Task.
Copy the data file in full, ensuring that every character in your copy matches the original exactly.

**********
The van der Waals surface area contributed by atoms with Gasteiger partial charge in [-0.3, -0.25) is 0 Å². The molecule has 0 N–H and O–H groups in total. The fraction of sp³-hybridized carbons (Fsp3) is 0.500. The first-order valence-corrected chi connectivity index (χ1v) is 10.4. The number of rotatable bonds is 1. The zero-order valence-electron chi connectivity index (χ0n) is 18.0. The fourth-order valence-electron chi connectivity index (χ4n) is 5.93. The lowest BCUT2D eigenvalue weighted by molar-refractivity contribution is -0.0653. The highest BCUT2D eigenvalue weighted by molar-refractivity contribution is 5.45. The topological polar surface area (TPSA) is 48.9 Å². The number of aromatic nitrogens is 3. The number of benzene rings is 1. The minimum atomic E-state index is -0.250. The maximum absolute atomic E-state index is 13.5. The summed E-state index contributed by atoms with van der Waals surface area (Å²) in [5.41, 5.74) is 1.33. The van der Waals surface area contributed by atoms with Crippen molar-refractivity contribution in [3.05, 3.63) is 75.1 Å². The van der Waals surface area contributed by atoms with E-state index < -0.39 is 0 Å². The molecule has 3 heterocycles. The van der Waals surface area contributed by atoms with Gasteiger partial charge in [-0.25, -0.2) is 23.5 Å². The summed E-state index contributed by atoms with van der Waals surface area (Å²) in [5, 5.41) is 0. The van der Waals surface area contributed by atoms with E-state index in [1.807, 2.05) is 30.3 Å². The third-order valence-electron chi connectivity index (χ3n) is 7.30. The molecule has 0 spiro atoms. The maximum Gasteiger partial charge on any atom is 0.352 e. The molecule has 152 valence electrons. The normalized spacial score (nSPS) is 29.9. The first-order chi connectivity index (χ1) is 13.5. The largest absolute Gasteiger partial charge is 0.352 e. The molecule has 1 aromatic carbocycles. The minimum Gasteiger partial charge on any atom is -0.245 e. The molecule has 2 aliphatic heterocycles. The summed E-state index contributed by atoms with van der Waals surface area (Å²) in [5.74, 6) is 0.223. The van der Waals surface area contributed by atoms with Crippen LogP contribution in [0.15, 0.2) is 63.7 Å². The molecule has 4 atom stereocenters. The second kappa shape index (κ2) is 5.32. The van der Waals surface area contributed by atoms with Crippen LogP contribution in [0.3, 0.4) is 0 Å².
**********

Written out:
The van der Waals surface area contributed by atoms with Gasteiger partial charge in [-0.3, -0.25) is 0 Å². The molecule has 0 N–H and O–H groups in total. The fraction of sp³-hybridized carbons (Fsp3) is 0.500. The first-order valence-corrected chi connectivity index (χ1v) is 10.4. The number of rotatable bonds is 1. The zero-order valence-electron chi connectivity index (χ0n) is 18.0. The fourth-order valence-electron chi connectivity index (χ4n) is 5.93. The lowest BCUT2D eigenvalue weighted by molar-refractivity contribution is -0.0653. The highest BCUT2D eigenvalue weighted by molar-refractivity contribution is 5.45. The topological polar surface area (TPSA) is 48.9 Å². The number of aromatic nitrogens is 3. The number of benzene rings is 1. The minimum atomic E-state index is -0.250. The maximum absolute atomic E-state index is 13.5. The summed E-state index contributed by atoms with van der Waals surface area (Å²) in [5.41, 5.74) is 1.33. The van der Waals surface area contributed by atoms with Crippen molar-refractivity contribution in [3.05, 3.63) is 75.1 Å². The van der Waals surface area contributed by atoms with E-state index < -0.39 is 0 Å². The molecule has 3 heterocycles. The van der Waals surface area contributed by atoms with Gasteiger partial charge in [-0.25, -0.2) is 23.5 Å². The summed E-state index contributed by atoms with van der Waals surface area (Å²) in [5, 5.41) is 0. The van der Waals surface area contributed by atoms with E-state index in [1.807, 2.05) is 30.3 Å². The third-order valence-electron chi connectivity index (χ3n) is 7.30. The molecule has 0 spiro atoms. The maximum Gasteiger partial charge on any atom is 0.352 e. The molecule has 152 valence electrons. The normalized spacial score (nSPS) is 29.9. The first-order chi connectivity index (χ1) is 13.5. The largest absolute Gasteiger partial charge is 0.352 e. The molecule has 1 aromatic carbocycles. The minimum Gasteiger partial charge on any atom is -0.245 e. The molecule has 2 aliphatic heterocycles. The summed E-state index contributed by atoms with van der Waals surface area (Å²) in [5.74, 6) is 0.223. The van der Waals surface area contributed by atoms with Crippen LogP contribution in [0.15, 0.2) is 63.7 Å². The molecule has 4 atom stereocenters. The second kappa shape index (κ2) is 5.32. The van der Waals surface area contributed by atoms with Crippen LogP contribution in [0.3, 0.4) is 0 Å².